Axis Beats Patent Troll

Author: Carlton Purvis, Published on Jun 05, 2013

Axis has beaten one of the biggest and most powerful patent trolls, landing an important victory for the surveillance industry. Two years ago, Walker Digital filed suits against Axis and other security manufacturers. Now, the key 1998 patent that provided the foundation for the suit has been overturned by the US government, according to the decision obtained by IPVM and the case has been dismissed.

This helps all manufacturers (and by extension integrators and users) as entities like Digital Walker seek to extract licenses across industries for fundamental functions.

Moreover, unrelated to this case, but absolutely related to these lawsuit campaigns, the US White House just launched a series of initiatives to crack down on patent trolls that we believe can further help in the fight against unscrupulous entities attacking the surveillance industry.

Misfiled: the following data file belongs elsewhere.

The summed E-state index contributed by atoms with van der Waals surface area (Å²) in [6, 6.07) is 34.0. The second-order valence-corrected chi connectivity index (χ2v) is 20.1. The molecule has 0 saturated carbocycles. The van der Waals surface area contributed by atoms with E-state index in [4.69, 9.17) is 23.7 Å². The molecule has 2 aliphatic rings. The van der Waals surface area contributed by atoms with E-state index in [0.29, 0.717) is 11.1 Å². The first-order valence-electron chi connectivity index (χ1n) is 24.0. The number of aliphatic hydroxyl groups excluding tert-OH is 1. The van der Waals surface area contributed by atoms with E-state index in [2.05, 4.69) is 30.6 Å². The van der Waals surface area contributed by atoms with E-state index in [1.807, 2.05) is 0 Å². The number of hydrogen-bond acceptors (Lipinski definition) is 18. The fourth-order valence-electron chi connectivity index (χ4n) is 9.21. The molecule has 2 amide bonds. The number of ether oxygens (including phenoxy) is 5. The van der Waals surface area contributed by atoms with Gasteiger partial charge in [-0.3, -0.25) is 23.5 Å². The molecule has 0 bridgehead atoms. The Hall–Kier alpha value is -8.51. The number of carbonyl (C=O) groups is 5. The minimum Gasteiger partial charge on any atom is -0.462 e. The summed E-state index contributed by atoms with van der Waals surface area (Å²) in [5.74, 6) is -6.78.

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**** ***** *** ************* (*** ** ********* *********** *** *****) as ******** **** ******* ****** **** ** ******* ******** ****** industries *** *********** *********.

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Walker ******* *******

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**** **** *** ** ********* ***********:

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****** *****'* ******** ** *********** - **** ***** ****** ****** all *********** - ****** *** ********* - ** ** ********* example **** ** **** *******.

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*** **** **** ** **** ******* *** ** ********** *** be ******* ******* ***** ******* **** ************* ***** **** ******* patent ******. ***********, *** ************* ****** **** ** **** ****** against * **** ******* *** ****** ******. 

Comments (18)

I hope Axis sues for and wins their legal costs.